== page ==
The Neskantaga First Nation in Ontario has been under a boil water advisory for 20 years. Photo by Matawa First Nations
Carly McIntosh wonders why the Canadian government has failed to address long-standing water problems among First Nations in Ontario and British Columbia:
Imagine every morning having to set a full pot of tap water on your stove and continuing to wait for it to boil just to be able to drink it. As a parent it would be a set demand in your daily schedule. Having to live with this issue for over twenty years, it would become your normal style of daily living.
In the north of Ontario, Neskantaga First Nation has been living with this issue for twenty-one straight years. In all of Canada, Neskantaga First Nation has been under the longest running water advisory in history and still running. Neskantaga First Nation's Chief Wayne Moonias has been fighting the Canadian Government constantly on making First Nation's health a top issue in Canada. The Canadian Government has been seen to deal with other political issues instead of giving the time to fight and stop a life-threatening issue.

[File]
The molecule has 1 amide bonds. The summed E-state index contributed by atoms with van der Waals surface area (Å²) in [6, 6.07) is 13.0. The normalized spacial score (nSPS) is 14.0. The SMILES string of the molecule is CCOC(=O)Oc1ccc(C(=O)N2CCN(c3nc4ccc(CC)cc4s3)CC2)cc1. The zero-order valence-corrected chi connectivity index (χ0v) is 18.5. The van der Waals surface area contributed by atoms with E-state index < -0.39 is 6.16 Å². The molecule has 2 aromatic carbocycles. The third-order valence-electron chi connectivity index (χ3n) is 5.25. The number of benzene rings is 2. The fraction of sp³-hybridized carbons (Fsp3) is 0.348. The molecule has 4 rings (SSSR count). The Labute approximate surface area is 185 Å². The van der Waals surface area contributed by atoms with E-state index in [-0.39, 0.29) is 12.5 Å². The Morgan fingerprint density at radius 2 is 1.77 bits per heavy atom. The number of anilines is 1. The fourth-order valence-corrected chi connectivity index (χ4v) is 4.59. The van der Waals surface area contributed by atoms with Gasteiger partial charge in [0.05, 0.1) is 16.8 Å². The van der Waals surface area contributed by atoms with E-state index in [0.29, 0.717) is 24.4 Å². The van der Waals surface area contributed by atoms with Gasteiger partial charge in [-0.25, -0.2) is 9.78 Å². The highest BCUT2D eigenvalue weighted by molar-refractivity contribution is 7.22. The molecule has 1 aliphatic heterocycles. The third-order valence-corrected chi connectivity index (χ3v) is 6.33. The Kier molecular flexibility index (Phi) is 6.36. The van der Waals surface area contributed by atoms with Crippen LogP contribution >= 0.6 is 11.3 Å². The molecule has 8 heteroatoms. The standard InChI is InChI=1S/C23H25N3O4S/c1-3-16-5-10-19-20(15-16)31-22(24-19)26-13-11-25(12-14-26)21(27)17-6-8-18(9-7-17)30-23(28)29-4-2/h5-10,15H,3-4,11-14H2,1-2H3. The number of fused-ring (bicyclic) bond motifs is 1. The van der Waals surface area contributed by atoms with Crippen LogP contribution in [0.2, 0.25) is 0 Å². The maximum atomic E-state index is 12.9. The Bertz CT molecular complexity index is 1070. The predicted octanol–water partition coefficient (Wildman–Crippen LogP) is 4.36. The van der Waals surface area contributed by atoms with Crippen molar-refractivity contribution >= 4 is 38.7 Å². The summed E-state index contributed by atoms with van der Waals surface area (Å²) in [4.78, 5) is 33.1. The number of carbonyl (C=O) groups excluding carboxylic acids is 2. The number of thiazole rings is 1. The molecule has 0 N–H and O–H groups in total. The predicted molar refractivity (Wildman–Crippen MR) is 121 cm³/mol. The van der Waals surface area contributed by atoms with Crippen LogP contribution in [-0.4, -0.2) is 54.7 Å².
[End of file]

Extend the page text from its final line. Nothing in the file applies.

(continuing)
In 1993 a water treatment plant was built by the Government of Canada, but Chief Wayne Moonias noticed problems were happening with the plant in just seconds. Now it is 2016 and with the fail in Canadian Government, Neskantaga First Nation is still having to deal with this deadly issue. Last year the children on Neskantaga First Nation were developing skin sores all over their body and increase in regularity and severity. Having low chances in seeing doctors and nurses, Neskantaga First Nations did not receive the proper diagnosis.
For many years First Nations have been trying to transport bottled water to their Territories, but through our long Canadian winters the bottled water does not get delivered. The highways and roads get overly covered in snow making it impossible for vehicles to get through.
The Deadly Waters in the Northern First Nations
(Indian Country Today 8/30)
Why is Canada denying its indigenous peoples clean water?
(The Daily Globe and Mail 8/30)